Raven now looked over to the Bard, clearly impressed. “All right, what do the hieroglyphs say, then? How would you translate them?”

Doremi looked back, and began reading.

“As I said, there’s more to the hieroglyphs than there is to the Hocwrathian spell, Raven. The hieroglyphs read: Isis, the Queen of eternity is with me. What was commanded for Osiris, let that be done for me. O Isis, who sees past and future, open now the gate.”

Raven and Espidreen looked back and forth at each other and the pit.

“Thank you, Doremi,” Raven finally spoke. “Once again, you’ve proven your worth on this quest. I don’t know what any of this means, but at least we have some clues to ponder. ”

Somewhat embarrassed at the public praise, Doremi nodded and fell silent.

“Either it gates something in or is used as some sort of teleportal...or perhaps some sort of scrying device, Raven,” Espidreen speculated.

Meanwhile, Cyllindrethifl leaned in toward Doremi as Espidreen was offering her opinion. “You’re very fortunate to be able to read that ancient tongue,” she spoke. “Would you be willing to teach me to read it as well? We Elves love to learn languages.”

“Sure,” Doremi answered back, smiling. “It’s not easy, but I can try.”

As Espidreen and Raven began speculating about the function of the pit and whether it might be used as a means to portal into Nostradamus’ Throne room, Doremi’s eyes caught sight of a large Karnaki statue of a skirted warrior over by a wall.

“Oh, look,” she spoke to the Elf, “there’s a statue from Karnak over there. Let’s see if it’s got an inscription.”

The pair then wandered over a few yards away to investigate a large sandstone statue of a muscular, spear-armed warrior with the head of a hippopotamus.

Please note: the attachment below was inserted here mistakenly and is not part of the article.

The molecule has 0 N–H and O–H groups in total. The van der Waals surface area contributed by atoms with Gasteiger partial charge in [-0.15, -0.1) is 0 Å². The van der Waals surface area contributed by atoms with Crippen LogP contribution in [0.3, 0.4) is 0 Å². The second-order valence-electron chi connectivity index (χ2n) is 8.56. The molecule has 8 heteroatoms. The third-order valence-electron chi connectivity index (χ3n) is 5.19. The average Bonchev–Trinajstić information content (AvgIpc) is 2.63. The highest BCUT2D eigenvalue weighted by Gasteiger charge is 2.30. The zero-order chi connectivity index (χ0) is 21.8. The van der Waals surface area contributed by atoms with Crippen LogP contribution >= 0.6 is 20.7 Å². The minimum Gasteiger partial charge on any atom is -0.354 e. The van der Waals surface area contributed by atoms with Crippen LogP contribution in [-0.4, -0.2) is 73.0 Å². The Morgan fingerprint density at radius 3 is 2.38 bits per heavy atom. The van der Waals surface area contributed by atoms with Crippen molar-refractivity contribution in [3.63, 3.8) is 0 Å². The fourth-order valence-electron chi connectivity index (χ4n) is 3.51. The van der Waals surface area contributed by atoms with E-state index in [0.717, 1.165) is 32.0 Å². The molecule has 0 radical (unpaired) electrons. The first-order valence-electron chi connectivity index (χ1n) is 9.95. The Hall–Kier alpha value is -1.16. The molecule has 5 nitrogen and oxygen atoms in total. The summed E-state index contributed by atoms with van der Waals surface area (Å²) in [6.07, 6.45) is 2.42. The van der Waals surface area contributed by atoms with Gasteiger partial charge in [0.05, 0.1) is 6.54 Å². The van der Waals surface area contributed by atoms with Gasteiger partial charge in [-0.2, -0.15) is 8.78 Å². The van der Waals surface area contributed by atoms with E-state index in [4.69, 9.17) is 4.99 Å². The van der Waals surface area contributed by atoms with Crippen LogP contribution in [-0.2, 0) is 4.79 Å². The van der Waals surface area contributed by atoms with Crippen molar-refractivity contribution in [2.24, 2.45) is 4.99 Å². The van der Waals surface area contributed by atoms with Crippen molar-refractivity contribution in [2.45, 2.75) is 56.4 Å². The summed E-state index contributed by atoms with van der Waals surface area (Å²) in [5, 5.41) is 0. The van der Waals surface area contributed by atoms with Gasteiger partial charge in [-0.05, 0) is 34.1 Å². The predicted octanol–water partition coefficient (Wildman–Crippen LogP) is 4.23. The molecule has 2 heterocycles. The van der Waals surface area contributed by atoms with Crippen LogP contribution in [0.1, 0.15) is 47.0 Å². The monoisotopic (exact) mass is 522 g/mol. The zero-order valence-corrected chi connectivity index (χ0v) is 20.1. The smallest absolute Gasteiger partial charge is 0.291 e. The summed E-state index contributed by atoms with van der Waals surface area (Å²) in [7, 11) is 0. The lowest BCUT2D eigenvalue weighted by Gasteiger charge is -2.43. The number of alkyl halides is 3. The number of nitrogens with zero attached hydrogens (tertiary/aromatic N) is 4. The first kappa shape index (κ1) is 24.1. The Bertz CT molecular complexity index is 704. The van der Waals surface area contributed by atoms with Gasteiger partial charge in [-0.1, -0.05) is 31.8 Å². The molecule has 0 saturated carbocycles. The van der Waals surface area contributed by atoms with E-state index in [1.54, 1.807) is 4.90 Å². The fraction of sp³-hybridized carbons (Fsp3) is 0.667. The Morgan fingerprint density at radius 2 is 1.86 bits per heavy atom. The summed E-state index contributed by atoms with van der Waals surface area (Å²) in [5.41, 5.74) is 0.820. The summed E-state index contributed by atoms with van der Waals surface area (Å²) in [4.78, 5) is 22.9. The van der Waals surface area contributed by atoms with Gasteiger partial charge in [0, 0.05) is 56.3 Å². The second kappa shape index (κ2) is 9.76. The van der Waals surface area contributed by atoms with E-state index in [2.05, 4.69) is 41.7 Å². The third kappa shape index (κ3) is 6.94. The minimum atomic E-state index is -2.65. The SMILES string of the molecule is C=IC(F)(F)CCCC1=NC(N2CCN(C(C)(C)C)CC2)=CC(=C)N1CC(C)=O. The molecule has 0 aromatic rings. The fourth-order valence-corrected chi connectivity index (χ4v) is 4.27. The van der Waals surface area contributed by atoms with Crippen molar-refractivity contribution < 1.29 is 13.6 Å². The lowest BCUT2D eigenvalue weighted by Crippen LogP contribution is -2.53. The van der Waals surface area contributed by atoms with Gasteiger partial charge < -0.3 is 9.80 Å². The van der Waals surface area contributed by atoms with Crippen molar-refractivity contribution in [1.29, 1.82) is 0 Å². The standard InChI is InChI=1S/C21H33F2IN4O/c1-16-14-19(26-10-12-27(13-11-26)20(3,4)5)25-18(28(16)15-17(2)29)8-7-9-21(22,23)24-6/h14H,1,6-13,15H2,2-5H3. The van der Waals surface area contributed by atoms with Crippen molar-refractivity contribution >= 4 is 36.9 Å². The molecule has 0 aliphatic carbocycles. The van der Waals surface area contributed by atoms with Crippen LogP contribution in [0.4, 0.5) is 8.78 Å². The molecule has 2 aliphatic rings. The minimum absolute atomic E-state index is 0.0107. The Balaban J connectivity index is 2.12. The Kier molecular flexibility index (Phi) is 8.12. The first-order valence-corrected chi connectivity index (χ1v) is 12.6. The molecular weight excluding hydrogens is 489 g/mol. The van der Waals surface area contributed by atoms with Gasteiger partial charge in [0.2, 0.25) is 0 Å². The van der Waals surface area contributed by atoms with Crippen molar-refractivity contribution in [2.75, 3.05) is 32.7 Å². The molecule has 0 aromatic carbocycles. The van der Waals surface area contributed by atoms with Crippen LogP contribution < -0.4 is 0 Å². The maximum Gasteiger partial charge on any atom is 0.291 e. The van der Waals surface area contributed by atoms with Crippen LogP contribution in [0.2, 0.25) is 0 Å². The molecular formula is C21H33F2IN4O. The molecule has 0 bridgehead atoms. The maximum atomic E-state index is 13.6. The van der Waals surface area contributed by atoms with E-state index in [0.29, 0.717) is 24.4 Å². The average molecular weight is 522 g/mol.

Doremi chuckled. “He’s funny-looking, isn’t he? The inscription on the base says, Who would seek to harm Pharaoh must face my wrath.”

For some reason the Elf did not smile, but gazed up to the face of the statue for a long moment.

“Rather frightening, isn’t it?” she spoke. “Half animal-half human. The Karnakis worshipped a lot of gods like that, didn’t they?”

The Bard nodded. “Oh yes, Anubis, Thoth, Seth--many of the Karnaki deities were part animal. Strange, isn’t it?”

Cyllindrethifl turned away from the statue to lock eyes with those of the Bard, looking very serious.

“Do you know the background of why that was?” she inquired.

Doremi shook her head and looked back to the ten-foot-tall statue. “No, I suppose it was just their beliefs. Karnak, you know, was green in the First Age. Perhaps the Karnakis were nature-worshippers of a sort who incorporated aspects of nature into their worship.”

The Elf said nothing in response, but gazed back at the statue in silence.

“Look--there are some more artifacts,” Doremi observed, for stretching back along the wall were assortment of Karnaki statues and artifacts, including some unusual swords that looked like a queer combination of gladius and sickle.

She and the Druid meandered west, examining some of the items. Then they came upon a true treasure: a large stone sarcophagus which had within a coffin of solid gold!

“That’s a Pharaoh’s sarcophagus!” Doremi whispered excitedly to the Druid. “They would wrap the dead Pharaohs in strips of linen and then encase them in a coffin of gold housed in a stone sarcophagus. See the way the gold is painted, especially in the face, to make it look more like the actual Pharaoh?”